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Strong Showing for State Revenues, $58 Million Above Projections

March 4, 2016 Data Viz

Thanks to a steadily growing economy, the state’s FY 2016 revenue situation remains strong. According to the Department of Administrative Services, total General and Education Fund revenue, through the end of February, is $58 million higher than what was expected at this point in time. Furthermore, this does not take into account the $19 million attributed to the tax amnesty program that ran from December 1, 2015 through February 15, 2016.

While over a dozen revenue streams flow into the General and Education Funds, three – business taxes, the meals and rooms tax, and the real estate transfer tax – have been responsible for the vast majority of the positive news. The strength of these particular taxes suggests that the New Hampshire economy is performing well overall, since these revenue streams tend to reflect trends in corporate profits, discretionary consumer spending, and household finances.

The following data visualization is designed to help you understand the data. Within each tab, you can hover over each data point to view additional context. On the right side are seven radio buttons, which allow you to further investigate revenue trends by specific tax type or by total collections.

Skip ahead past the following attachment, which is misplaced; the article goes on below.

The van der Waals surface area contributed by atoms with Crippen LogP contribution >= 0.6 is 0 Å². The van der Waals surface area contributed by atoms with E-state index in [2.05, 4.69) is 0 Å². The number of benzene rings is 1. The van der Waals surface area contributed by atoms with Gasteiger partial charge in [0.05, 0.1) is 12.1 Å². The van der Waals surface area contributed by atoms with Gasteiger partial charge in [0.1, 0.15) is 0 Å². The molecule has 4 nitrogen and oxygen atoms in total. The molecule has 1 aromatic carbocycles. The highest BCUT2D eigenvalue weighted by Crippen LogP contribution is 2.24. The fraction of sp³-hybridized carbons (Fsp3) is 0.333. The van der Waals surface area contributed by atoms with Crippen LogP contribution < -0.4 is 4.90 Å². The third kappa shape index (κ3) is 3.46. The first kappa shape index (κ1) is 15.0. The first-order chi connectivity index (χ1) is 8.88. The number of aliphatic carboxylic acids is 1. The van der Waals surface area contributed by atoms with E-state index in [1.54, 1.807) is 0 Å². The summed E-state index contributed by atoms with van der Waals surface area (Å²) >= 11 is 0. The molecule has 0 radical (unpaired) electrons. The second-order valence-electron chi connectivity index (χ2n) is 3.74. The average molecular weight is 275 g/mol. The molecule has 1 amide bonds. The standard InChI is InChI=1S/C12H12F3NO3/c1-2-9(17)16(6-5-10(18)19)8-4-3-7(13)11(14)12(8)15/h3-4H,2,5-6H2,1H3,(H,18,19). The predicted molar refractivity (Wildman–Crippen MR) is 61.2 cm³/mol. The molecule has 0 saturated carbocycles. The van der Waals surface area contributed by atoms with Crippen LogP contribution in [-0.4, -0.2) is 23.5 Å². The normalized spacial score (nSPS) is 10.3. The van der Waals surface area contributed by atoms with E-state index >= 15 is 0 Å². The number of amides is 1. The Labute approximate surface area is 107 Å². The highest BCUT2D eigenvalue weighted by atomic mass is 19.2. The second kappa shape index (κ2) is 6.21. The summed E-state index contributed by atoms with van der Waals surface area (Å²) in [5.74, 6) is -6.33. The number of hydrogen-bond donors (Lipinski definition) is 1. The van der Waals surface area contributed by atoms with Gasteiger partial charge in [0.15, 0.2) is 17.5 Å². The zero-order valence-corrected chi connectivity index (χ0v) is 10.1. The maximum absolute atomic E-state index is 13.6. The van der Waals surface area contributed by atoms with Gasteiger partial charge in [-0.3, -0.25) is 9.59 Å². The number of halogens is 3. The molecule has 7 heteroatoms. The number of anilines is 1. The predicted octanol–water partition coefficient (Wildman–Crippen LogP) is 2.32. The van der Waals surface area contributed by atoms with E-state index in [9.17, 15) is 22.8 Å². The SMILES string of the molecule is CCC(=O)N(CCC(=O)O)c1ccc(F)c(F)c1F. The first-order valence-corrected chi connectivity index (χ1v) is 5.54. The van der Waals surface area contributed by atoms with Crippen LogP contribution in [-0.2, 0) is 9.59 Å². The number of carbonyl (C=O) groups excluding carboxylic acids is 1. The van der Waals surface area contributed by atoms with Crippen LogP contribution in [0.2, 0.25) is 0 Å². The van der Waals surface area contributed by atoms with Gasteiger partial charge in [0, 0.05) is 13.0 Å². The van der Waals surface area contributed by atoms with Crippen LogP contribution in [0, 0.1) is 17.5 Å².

Below the visualization are some of the numerical highlights from the latest report.

(To view data in full screen mode or on a mobile device, click here.)

 

 

Business profits tax and business enterprise tax

FY 2016 collections (through 2/29/16): $310.7 million

FY 2016 YTD vs FY 2015 YTD Actual: Up $40.7 million (15.1 percent)

FY 2016 YTD vs FY 2016 YTD Plan: Up $35.4 million (12.9 percent)

 

Meals and rooms tax

FY 2016 collections (through 2/29/16): $208.4 million

FY 2016 YTD vs FY 2015 YTD Actual: Up $13.4 million (6.9 percent)

FY 2016 YTD vs FY 2016 YTD Plan: Up $5.9 million (2.9 percent)

 

Real estate transfer tax

FY 2016 collections (through 2/29/16): $97.1 million

FY 2016 YTD vs FY 2015 YTD Actual: Up $14 million (16.8 percent)

FY 2016 YTD vs FY 2016 YTD Plan: Up $12 million (14.1 percent)

 

 

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Common Cents Blog

Business Tax Revenues Drive Surplus with Continued Abnormal Behavior

4 Oct 2018

tree with coins

Business tax revenues, propelled higher by certain unusual trends, continued to overperform in September, which is the largest revenue month in the new fiscal year thus far. Business tax extension revenues continued to be well above normal, suggesting more or larger businesses are delaying their final business tax filings. Revenue from estimated payments, which are due for many businesses in September, grew at a steadier pace relative to prior years, and revenue from final business tax returns remained lower. Other tax revenues were a mixed bag in September and during the year thus far, with business taxes accounting for nearly all the revenue surplus over the budget plan in the first quarter.